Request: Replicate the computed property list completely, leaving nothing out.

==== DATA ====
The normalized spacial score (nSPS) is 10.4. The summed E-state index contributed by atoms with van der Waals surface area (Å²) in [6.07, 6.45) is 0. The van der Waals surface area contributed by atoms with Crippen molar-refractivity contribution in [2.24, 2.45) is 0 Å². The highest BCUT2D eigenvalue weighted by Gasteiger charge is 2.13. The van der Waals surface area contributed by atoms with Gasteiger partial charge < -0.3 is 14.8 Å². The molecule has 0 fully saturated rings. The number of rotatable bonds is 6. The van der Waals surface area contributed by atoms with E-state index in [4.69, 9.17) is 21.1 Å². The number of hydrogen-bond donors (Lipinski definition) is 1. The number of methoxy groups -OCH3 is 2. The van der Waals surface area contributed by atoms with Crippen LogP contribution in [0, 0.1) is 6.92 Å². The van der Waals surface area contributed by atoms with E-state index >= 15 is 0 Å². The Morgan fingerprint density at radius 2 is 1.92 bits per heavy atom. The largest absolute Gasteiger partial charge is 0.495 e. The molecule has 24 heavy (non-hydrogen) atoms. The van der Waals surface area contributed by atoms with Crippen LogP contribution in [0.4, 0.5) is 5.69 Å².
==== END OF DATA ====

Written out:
The normalized spacial score (nSPS) is 10.4. The summed E-state index contributed by atoms with van der Waals surface area (Å²) in [6.07, 6.45) is 0. The van der Waals surface area contributed by atoms with Crippen molar-refractivity contribution in [2.24, 2.45) is 0 Å². The highest BCUT2D eigenvalue weighted by Gasteiger charge is 2.13. The van der Waals surface area contributed by atoms with Gasteiger partial charge < -0.3 is 14.8 Å². The molecule has 0 fully saturated rings. The number of rotatable bonds is 6. The van der Waals surface area contributed by atoms with E-state index in [4.69, 9.17) is 21.1 Å². The number of hydrogen-bond donors (Lipinski definition) is 1. The number of methoxy groups -OCH3 is 2. The van der Waals surface area contributed by atoms with Crippen LogP contribution in [0, 0.1) is 6.92 Å². The van der Waals surface area contributed by atoms with E-state index >= 15 is 0 Å². The Morgan fingerprint density at radius 2 is 1.92 bits per heavy atom. The largest absolute Gasteiger partial charge is 0.495 e. The molecule has 24 heavy (non-hydrogen) atoms. The van der Waals surface area contributed by atoms with Crippen LogP contribution in [0.4, 0.5) is 5.69 Å².